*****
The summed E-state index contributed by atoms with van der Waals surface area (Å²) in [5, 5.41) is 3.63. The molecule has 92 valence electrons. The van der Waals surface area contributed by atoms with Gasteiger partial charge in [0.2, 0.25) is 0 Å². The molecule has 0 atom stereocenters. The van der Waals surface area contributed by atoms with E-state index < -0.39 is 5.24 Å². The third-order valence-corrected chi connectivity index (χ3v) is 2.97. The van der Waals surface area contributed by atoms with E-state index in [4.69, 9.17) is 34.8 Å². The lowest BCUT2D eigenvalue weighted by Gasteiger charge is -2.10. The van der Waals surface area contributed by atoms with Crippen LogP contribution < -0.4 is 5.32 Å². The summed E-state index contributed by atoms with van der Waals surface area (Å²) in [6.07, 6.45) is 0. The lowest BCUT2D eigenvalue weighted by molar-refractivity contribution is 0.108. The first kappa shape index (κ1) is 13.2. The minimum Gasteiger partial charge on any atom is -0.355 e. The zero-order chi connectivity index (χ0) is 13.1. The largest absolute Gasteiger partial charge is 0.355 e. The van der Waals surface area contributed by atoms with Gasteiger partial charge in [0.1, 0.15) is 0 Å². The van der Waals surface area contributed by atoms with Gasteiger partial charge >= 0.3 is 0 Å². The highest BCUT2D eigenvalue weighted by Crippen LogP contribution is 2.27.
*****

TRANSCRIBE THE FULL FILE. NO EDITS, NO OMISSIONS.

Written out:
The summed E-state index contributed by atoms with van der Waals surface area (Å²) in [5, 5.41) is 3.63. The molecule has 92 valence electrons. The van der Waals surface area contributed by atoms with Gasteiger partial charge in [0.2, 0.25) is 0 Å². The molecule has 0 atom stereocenters. The van der Waals surface area contributed by atoms with E-state index < -0.39 is 5.24 Å². The third-order valence-corrected chi connectivity index (χ3v) is 2.97. The van der Waals surface area contributed by atoms with E-state index in [4.69, 9.17) is 34.8 Å². The lowest BCUT2D eigenvalue weighted by Gasteiger charge is -2.10. The van der Waals surface area contributed by atoms with Crippen LogP contribution < -0.4 is 5.32 Å². The summed E-state index contributed by atoms with van der Waals surface area (Å²) in [6.07, 6.45) is 0. The lowest BCUT2D eigenvalue weighted by molar-refractivity contribution is 0.108. The first kappa shape index (κ1) is 13.2. The minimum Gasteiger partial charge on any atom is -0.355 e. The zero-order chi connectivity index (χ0) is 13.1. The largest absolute Gasteiger partial charge is 0.355 e. The van der Waals surface area contributed by atoms with Gasteiger partial charge in [0.1, 0.15) is 0 Å². The van der Waals surface area contributed by atoms with Gasteiger partial charge >= 0.3 is 0 Å². The highest BCUT2D eigenvalue weighted by Crippen LogP contribution is 2.27.